In previous articles, I have presented ways to create a proper organizational vision, then gain individual and team alignment to achieve that vision. I have presented how clear strategies and goals that your team can relate to assist in accomplishment of your vision. The final piece of the puzzle is successful execution of those strategies and goals.

Clarity of Strategies, Goals, and Success Measurement

It is important that you, as a leader, do a solid job of helping each team member understand how what they do on a daily basis impacts goal and strategy achievement. If an employee feels that all they do is “keep the floors clean”, then how can you expect that employee to give you his best efforts. Instead, that employee needs to connect “keeping the floors clean” to something bigger, such as “preventing product contamination to ensure top quality”, or “maintaining a safe working environment to prevent accidents and injuries”. This makes it easier for that employee to connect what he does to achievement of broader organizational goals.

The Role of Consequences

As a leader, you must make sure that consequences for employee behaviors are aligned with goal accomplishment. In other words, for every positive behavior there should be a positive consequence, and for every negative or undesired behavior there should be a negative consequence. Also, keep in mind that no consequence for undesirable behavior is the same as a positive consequence or reward for that bad behavior. Consequences should support the behaviors necessary for goal achievement and should be consistently applied. Your performance management process should include both goal achievement expectations and the behaviors required for successful performance. Your rewards and recognition processes should be designed to support achievement of your organizational goals, strategies, and ultimately…your vision.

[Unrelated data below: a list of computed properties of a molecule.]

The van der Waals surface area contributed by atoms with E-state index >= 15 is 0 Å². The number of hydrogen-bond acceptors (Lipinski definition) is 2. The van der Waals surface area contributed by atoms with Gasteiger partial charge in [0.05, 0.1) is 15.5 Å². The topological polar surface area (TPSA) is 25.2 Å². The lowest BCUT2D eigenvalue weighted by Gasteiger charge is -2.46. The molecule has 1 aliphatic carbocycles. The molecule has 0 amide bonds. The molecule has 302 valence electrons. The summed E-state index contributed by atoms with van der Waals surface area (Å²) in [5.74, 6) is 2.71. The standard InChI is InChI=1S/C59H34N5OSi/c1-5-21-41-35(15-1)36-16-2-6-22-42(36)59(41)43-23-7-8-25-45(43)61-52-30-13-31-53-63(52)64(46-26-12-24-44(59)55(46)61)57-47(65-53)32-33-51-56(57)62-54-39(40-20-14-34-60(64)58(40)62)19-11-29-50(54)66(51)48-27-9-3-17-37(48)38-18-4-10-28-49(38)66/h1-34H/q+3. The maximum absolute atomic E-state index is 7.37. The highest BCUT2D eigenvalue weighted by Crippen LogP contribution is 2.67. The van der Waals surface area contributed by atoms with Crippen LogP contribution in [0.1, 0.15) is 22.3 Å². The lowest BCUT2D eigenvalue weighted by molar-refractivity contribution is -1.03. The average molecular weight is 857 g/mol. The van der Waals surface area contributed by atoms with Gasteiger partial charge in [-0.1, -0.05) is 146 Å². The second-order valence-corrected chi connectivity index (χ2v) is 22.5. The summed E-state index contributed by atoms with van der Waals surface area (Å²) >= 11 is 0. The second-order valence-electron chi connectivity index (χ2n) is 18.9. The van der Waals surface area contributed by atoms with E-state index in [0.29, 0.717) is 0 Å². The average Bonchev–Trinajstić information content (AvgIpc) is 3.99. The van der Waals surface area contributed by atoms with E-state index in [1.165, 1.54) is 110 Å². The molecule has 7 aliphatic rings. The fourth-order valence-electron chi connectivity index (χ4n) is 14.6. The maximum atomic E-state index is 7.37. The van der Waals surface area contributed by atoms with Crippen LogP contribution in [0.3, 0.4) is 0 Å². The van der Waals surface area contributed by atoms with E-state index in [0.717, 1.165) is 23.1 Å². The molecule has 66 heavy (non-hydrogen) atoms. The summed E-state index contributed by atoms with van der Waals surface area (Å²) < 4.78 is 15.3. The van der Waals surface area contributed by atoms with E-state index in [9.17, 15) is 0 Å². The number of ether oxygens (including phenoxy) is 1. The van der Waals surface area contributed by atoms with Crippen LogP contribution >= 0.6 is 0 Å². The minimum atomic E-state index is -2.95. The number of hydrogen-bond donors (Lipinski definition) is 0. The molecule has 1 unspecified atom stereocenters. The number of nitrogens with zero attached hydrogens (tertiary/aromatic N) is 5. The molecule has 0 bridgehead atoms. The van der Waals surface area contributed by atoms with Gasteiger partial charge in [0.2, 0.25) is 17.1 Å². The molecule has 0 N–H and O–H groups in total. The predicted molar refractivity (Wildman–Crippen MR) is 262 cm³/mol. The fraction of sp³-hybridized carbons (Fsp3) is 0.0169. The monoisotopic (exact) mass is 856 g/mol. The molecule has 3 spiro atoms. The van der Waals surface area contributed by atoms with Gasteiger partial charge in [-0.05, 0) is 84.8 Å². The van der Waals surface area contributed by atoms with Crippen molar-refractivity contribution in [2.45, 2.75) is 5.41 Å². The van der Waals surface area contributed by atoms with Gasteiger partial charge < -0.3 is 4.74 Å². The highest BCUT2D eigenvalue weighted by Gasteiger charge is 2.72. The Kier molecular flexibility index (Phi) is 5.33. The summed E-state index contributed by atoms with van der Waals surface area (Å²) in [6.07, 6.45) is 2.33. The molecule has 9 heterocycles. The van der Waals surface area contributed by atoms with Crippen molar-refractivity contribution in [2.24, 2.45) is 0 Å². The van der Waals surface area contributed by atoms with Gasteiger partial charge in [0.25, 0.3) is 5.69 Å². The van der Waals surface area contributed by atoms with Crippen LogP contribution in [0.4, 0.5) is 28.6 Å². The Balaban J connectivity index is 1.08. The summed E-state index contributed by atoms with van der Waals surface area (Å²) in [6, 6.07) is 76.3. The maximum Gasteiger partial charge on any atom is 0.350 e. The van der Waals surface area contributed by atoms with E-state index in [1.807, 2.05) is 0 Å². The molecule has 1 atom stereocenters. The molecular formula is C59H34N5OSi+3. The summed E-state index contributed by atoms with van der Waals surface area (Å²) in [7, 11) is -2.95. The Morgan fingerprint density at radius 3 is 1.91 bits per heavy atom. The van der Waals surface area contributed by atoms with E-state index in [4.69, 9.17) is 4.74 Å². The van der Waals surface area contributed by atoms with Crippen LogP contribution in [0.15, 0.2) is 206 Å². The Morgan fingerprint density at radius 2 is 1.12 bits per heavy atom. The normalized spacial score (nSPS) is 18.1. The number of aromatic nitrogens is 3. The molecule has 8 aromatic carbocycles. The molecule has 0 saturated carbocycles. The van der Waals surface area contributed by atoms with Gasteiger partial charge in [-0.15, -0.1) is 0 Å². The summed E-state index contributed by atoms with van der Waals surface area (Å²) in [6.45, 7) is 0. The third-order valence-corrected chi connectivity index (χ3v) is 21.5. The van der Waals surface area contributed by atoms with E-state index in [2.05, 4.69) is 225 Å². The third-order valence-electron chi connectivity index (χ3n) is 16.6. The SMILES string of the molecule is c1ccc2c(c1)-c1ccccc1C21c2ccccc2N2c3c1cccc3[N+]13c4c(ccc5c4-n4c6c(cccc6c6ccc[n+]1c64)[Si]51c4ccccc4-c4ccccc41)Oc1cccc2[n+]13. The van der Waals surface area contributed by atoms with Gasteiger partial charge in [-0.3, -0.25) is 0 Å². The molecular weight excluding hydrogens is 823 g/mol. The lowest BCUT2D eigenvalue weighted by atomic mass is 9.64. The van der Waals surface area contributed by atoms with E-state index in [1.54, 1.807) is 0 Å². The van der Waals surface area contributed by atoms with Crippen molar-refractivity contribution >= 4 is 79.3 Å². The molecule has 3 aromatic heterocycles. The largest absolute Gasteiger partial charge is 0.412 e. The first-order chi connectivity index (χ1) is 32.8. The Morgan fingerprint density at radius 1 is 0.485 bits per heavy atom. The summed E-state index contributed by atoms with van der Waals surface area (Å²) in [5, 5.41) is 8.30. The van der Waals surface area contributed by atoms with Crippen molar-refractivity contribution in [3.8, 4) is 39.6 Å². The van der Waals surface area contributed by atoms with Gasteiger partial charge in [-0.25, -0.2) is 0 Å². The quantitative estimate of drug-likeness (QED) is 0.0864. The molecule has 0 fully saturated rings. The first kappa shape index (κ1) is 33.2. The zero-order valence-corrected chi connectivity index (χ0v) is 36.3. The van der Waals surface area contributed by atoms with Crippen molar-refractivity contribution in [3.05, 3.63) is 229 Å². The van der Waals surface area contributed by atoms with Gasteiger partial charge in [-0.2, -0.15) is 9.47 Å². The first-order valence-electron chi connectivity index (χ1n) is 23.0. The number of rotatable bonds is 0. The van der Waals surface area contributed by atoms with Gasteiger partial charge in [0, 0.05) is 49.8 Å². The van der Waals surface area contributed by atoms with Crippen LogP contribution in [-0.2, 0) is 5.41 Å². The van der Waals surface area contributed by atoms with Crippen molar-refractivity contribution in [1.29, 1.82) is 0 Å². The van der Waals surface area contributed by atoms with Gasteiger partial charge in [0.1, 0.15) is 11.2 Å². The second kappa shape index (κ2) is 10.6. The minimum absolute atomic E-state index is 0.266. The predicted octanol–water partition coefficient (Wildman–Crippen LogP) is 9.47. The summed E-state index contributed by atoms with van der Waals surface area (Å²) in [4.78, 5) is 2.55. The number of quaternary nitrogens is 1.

Following Through

On a final note, if you simply announce your vision, strategies, and goals, then walk away and expect things to just happen…you will be sorely disappointed. The sad reality is that many managers (notice I refrain from calling them leaders) announce their plan and expectations, walk away, and when they return and find poor progress towards stated goals, they like to make a lot of noise and crap on everybody. I refer to this type of manager as the Seagull Manager. You know you are a Seagull Manager when people “duck” when you show up.

Instead, follow up frequently on goal achievement by developing clearly understood milestones and measurements of success. Make sure your team clearly understands the milestones and measures, and that they are made aware of their progress routinely. You want to be a positive presence among your team. You want your employees to feel that you are accessible and available to help solve problems. You want to develop your team to solve their own problems. And finally, you want to celebrate the small successes along the journey. If you celebrate enough small successes, you will eventually have the opportunity to celebrate big successes and achieve great things!